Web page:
The Ford Mustang has a fantastic and varied history, but it has been a staple Ford car for more than 50 years since its first release at the 1964 World’s Fair. Follow us as we watch the Mustang evolve right before our eyes.
The Mustang made its first appearance in 1964, half way through the production year. It was originally equipped with an inline-six engine and shared its chassis design with the Ford Falcon. The very next year, Ford enlisted the help of Carroll Shelby who designed the Shelby GT 350. It had a 4.7L Windsor V8, but its sleek updated body style helped to spark the 3 best sales years in Ford history. In its first 3 years, the Mustang sold 500,000 cars or more every single year.
’68 also brought the Mustang Fastback, which was eventually made famous in the Steve McQueen move Bullitt.
1969 introduced the Mach 1 which became so popular that Ford actually discontinued the GT until 1982.
The 70s brought a gas crisis, where the common man could no longer afford a car that didn’t get good gas mileage, at least for the time period, so Ford shelved the sportier mustangs in favor of the Mustang II in 1973. It had a smaller V6 engine and shared its boxy chassis with the Pinto.
It wasn’t until the late 80s that the Mustang really got its groove back in the form of the GT 5.0. This sporty coupe, known as the Fox Body, was equipped with a 5.0L V8 Windsor engine and more aerodynamic styling.
The 90s brought grunge, punk, and the Notch Back mustang — this coupe had sharper lines in the trunk and rear windshield, losing some of the sleekness of the Fox Body in exchange for more headroom in the back seat.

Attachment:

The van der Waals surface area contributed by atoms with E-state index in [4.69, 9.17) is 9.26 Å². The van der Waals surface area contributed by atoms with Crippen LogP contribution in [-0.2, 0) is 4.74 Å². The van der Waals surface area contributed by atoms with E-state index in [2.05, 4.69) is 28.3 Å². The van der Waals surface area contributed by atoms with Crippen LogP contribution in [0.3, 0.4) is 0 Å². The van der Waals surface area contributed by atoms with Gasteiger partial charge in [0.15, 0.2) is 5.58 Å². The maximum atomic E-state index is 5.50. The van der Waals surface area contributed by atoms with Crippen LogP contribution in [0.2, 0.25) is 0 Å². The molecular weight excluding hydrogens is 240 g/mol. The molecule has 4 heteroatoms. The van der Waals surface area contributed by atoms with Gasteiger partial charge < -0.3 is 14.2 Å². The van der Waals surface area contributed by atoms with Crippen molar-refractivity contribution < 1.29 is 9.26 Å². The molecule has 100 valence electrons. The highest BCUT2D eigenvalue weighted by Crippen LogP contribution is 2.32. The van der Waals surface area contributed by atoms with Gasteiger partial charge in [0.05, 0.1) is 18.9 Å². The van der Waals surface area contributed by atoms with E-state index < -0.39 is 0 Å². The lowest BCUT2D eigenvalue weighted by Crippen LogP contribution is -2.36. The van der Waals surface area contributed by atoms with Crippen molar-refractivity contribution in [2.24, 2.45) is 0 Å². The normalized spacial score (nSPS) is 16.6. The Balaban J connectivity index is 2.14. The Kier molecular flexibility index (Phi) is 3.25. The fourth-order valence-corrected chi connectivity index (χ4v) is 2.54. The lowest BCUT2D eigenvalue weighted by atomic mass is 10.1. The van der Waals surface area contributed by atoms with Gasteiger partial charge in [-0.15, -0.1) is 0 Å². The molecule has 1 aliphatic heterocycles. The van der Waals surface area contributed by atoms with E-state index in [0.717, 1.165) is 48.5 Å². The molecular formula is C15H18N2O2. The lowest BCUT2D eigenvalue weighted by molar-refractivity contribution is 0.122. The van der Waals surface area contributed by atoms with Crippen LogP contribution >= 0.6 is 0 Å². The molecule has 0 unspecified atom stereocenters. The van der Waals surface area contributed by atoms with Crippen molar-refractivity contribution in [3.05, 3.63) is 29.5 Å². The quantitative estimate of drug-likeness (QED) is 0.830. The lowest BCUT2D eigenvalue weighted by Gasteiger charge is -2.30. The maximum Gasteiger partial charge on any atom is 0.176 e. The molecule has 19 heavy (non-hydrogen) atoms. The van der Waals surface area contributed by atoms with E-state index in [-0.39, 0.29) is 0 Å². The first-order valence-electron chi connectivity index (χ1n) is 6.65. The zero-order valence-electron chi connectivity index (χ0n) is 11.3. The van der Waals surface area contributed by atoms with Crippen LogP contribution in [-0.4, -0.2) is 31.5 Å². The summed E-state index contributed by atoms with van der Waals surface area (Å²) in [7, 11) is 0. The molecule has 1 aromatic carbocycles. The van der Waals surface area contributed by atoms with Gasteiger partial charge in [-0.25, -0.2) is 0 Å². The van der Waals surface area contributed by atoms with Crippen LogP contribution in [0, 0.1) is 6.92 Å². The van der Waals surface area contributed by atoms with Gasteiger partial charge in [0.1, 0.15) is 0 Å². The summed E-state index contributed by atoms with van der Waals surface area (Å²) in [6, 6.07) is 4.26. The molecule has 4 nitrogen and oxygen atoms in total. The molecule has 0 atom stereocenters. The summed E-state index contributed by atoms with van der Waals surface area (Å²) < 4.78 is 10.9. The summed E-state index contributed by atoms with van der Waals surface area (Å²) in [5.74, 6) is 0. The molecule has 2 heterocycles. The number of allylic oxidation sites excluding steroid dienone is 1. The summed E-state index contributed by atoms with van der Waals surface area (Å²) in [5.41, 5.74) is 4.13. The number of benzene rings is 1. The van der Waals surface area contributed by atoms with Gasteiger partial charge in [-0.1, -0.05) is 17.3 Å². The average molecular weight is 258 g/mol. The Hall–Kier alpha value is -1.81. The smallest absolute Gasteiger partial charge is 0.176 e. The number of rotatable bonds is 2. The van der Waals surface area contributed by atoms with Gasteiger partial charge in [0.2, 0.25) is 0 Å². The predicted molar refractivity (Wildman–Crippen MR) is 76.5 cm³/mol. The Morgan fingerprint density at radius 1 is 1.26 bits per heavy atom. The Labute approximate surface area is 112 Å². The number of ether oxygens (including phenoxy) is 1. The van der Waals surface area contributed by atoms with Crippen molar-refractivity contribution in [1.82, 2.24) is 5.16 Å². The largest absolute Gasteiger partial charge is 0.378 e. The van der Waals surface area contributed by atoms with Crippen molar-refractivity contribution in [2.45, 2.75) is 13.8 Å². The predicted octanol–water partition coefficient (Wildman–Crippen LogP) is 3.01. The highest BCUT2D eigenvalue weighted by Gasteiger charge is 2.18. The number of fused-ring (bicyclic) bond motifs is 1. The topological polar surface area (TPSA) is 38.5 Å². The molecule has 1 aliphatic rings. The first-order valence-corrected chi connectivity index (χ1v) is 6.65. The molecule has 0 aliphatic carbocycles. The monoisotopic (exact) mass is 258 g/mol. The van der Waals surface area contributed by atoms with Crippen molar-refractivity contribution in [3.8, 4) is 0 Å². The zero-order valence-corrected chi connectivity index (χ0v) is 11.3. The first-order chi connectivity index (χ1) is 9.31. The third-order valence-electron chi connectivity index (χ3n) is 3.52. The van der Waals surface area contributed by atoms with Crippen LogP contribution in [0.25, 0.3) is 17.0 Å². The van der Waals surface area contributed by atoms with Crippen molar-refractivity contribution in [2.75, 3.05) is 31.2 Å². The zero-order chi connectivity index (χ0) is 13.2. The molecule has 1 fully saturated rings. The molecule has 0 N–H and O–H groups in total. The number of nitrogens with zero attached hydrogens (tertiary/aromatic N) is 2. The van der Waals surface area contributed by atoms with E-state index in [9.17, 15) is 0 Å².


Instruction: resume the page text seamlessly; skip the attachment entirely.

In 1996 Ford launched the 4th generation Mustang with the new GT.
The new millennium brought with it the SVT Cobra R, the beginning of Mustang’s “New Edge” era. This was the first to offer side exhaust and was designed to look as aggressive as it sounded.
2005 brought about the beginning of the 5th generation with the GT, equipped with its 4.6L modular V8 engine.
Ford just can’t get enough of their GTs, with the 2011 model and its retro tail lights. This was the second part of the 5th generation, and switched up from the 4.6L engine to the revised 5.0L engine named the Coyote.
The 2012 Shelby GT 500 was the reincarnation of the earliest Shelby Mustangs, and the last car that Carroll Shelby worked on before he passed away.
2015 marked the beginning of the 6th generation of Mustangs, with a fully redesigned body and independent rear suspension for better control. The 2016 Shelby had a larger engine, coming in at 5.2L.
2018’s upcoming models are part of the second phase of the Generation 6 cars.
Mustang has grown and changed dramatically over the last 50 years. We can only guess where they’re headed next!